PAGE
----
These works of art tell life stories of a rapper, a traffic victim, a guest worker. Naval heroes and stadholders are left behind. The monument business is now in the hands of ordinary people, who sometimes - literally and figuratively - want to stand on a pedestal. This development gives the makers - artists, designers - a new task: the autonomous freedom of art is no longer placed on a pedestal. They have to make art subservient to the common man. Most notable in this new line of outdoor sculptures is the monument to the Giant of Rotterdam, erected in 2011: a man whose only feat was his height. He was bullied with this during his life, so that this work of art in fact functions as a monument to the underdog. It is designed as a house with a similar image of 2,38 meters in size. This way you can stand next to him on the pedestal, very close, very normal, nothing more than another.
The artwork for the Reus is a way to be right. Yes, we too get art, we too, ordinary people who had nothing to do with government art that, moreover, became more and more abstract after the war, taking the side of a subdued city and not of the human dimension. At the City Initiative, a municipal competition, there was a Tribute to the Rotterdammers in the running last year: a plan to have the names of all city dwellers light up in turns on the lift bridge.
All these new works of art have one thing in common: they are citizens' initiatives, born out of a desire for justice. With a monument to every niche - dockers, migrants, rappers - there is ultimately a plinth for everyone. It is no coincidence that a symposium will be devoted in June to the question of how Rotterdam should deal with its enormously grown sculpture collection. It is not surprising that art is emerging precisely in Rotterdam through citizen participation. After all, it was in the city of Pim Fortuyn where populism emerged. Populist or individualist - the view that everyone is equal is louder than ever in the working-class city of Rotterdam. This political development is accompanied by this art, a reflection of a political landslide in the Netherlands, and a harbinger of what awaits art in the rest of the country.
For example in Feijenoord, reason to take a look again a year after the start. On paper, the Brightness Monument is and will remain an ambitious project, where art and design are widely supported. Where every year, no doubt, crowds of people come from all over the country: young people, for whom art is a must but a different art from that of the professional visual artists - who were just as absent as the politicians at the opening in May. It looked beautiful on paper: the Brightness Monument as a statement of visibility, in bold shapes and bright colors, the visual language of modernism.
But paper and reality do not always overlap. The Helderheidplein is located behind the Nijverheidstraat, which reminds in name of the activity of the port when the port was still flourishing. In May 2013 there are hopeful building boards in the void, just like after the war, and the Unilever building with two giant pots of Calvé peanut butter as a kind of unintended pop art sculpture.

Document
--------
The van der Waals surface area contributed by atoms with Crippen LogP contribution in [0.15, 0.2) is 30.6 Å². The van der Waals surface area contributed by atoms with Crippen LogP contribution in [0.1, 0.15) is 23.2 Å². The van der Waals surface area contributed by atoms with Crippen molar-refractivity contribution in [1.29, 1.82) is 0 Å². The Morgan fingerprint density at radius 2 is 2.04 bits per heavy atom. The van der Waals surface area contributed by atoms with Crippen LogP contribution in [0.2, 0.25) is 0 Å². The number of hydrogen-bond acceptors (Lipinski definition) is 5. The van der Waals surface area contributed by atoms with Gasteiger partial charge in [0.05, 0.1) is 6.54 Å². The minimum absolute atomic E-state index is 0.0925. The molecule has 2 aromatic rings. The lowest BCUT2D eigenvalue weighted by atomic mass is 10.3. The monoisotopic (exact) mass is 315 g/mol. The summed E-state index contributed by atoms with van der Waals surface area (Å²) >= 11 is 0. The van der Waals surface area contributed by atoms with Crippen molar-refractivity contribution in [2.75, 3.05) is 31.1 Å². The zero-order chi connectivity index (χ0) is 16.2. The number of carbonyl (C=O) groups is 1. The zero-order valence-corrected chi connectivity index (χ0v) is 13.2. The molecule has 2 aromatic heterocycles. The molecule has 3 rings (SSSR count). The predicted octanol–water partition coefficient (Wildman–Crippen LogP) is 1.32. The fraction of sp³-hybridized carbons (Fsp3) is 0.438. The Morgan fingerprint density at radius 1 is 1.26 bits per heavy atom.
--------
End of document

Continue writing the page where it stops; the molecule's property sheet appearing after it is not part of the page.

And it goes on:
The Brightness Square looks like it got stuck in good intentions again. The stage is there, but no monument, no gathering places. “We are not finished with the square yet,” says Joany Muskiet, “and are continuing to look for sponsors for the monument”. Herman van Wamelen of the Zuidzijde Foundation also emphasizes that patience is needed: “These things take time. At first nobody knew the Brightness group, now they are surfacing. ”
However, the parking spaces have concrete sleepers with Trespa hammered on them, the building material that has given Rotterdam urban development a bad name. The sleepers are a kind of seating in front of the stage that is little more than a small elevation. However, the square is regularly packed, both during the week and at the weekend. Mothers with buggies, loiterers, community workers trying to tame noisy schoolchildren. They sing and draw with sources of inspiration: throughout the area the name Brightness pops off in swinging graffiti letters from walls and fences.
In this sense, this small monument is nevertheless a success. And the Helderheidgroep is making progress in more areas. This year Joany Muskiet and the rappers were guests in literary café Chekhov and youth gallery RAAF and in the multi-arts festival Motel Mozaïekque in the center. Two rappers from the Helderheidgroep, Stryder and Gaza, release albums and have a growing audience.
But they don't just want a foot in the door in the cultural world. Van Wamelen hopes that the group will be able to connect with the National Program Rotterdam South: the multi-million investment from the government to get Rotterdam South out of the doldrums under the leadership of top civil servant Marco Pastors. “The national program and the Brightness Group have the same ideals: fighting youth unemployment, combating crime, developing talent,” says Van Wamelen. “They should fit one on one. In theory."
But there is a gap between government goals and the daily lives of troubled youth, about which 'so much policy has already been poured out', as Van Wamelen says. The Bright Boys would like to mediate towards street boys, who do listen to them. Marco Pastors and rapping young people. That doesn't seem to do. But this spring, Zuidzijde, the national program and business associations will move into one office building in the Tarwewijk, where Pastors must have already seen how the slogan Clarity in bold capitals is chalked on a support pillar - quite by coincidence a symbolic place connecting street and height.
In the meantime, the name Helderheid is milled in on the stage on the Helderheidplein, with related words such as foolishness, wisdom, as if it hints at the personifications of virtues and vices from art-historical symbolism. It is and remains a monument full of promise, a symbol of how the city could develop, started out of sight of the arts and anyone else, but the eyes are starting to turn their way.
Joany Muskiet continues to propagate her son's mission. As a gospel singer - Breyten had his talent from no stranger - she has been visiting young people in prisons for years, nowadays together with Bright Rappers. She sings, the boys rap, after which she says to the juvenile delinquents: "And now you." That works, she says. “In this way they can express their fear and anger, find an audience for their story. The Brightness guys I bring have also been detained at times. They understand those detainees, but convey a positive message. We want to bring clarity to the hearts of young people. Just like Breyten. ” Or as her son once put it: “There is no time to stand still, we have to make do with what we have and keep going. Progression, the mission must succeed. No more time for nonsense in these dark days. ”